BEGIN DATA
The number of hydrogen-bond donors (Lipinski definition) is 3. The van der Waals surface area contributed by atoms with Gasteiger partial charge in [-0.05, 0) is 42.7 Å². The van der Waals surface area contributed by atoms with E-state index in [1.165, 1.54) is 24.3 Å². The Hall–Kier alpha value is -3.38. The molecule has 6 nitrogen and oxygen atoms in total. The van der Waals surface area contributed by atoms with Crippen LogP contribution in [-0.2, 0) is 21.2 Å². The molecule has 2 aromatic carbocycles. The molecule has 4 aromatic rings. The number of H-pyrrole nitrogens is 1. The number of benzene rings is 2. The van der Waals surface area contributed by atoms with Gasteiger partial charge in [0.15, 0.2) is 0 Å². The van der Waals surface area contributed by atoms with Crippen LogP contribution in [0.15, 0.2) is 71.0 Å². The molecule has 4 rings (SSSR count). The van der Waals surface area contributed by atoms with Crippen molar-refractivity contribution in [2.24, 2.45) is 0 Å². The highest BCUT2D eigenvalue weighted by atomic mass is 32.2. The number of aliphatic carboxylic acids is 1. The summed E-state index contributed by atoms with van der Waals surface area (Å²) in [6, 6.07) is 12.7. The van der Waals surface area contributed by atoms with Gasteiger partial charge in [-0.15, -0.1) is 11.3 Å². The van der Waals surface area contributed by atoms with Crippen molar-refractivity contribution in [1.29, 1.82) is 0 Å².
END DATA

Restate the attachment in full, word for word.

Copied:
The number of hydrogen-bond donors (Lipinski definition) is 3. The van der Waals surface area contributed by atoms with Gasteiger partial charge in [-0.05, 0) is 42.7 Å². The van der Waals surface area contributed by atoms with E-state index in [1.165, 1.54) is 24.3 Å². The Hall–Kier alpha value is -3.38. The molecule has 6 nitrogen and oxygen atoms in total. The van der Waals surface area contributed by atoms with Crippen LogP contribution in [-0.2, 0) is 21.2 Å². The molecule has 2 aromatic carbocycles. The molecule has 4 aromatic rings. The number of H-pyrrole nitrogens is 1. The number of benzene rings is 2. The van der Waals surface area contributed by atoms with Gasteiger partial charge in [0.15, 0.2) is 0 Å². The van der Waals surface area contributed by atoms with Crippen LogP contribution in [0.15, 0.2) is 71.0 Å². The molecule has 4 rings (SSSR count). The van der Waals surface area contributed by atoms with Crippen molar-refractivity contribution in [2.24, 2.45) is 0 Å². The highest BCUT2D eigenvalue weighted by atomic mass is 32.2. The number of aliphatic carboxylic acids is 1. The summed E-state index contributed by atoms with van der Waals surface area (Å²) in [6, 6.07) is 12.7. The van der Waals surface area contributed by atoms with Gasteiger partial charge in [-0.15, -0.1) is 11.3 Å². The van der Waals surface area contributed by atoms with Crippen molar-refractivity contribution in [1.29, 1.82) is 0 Å².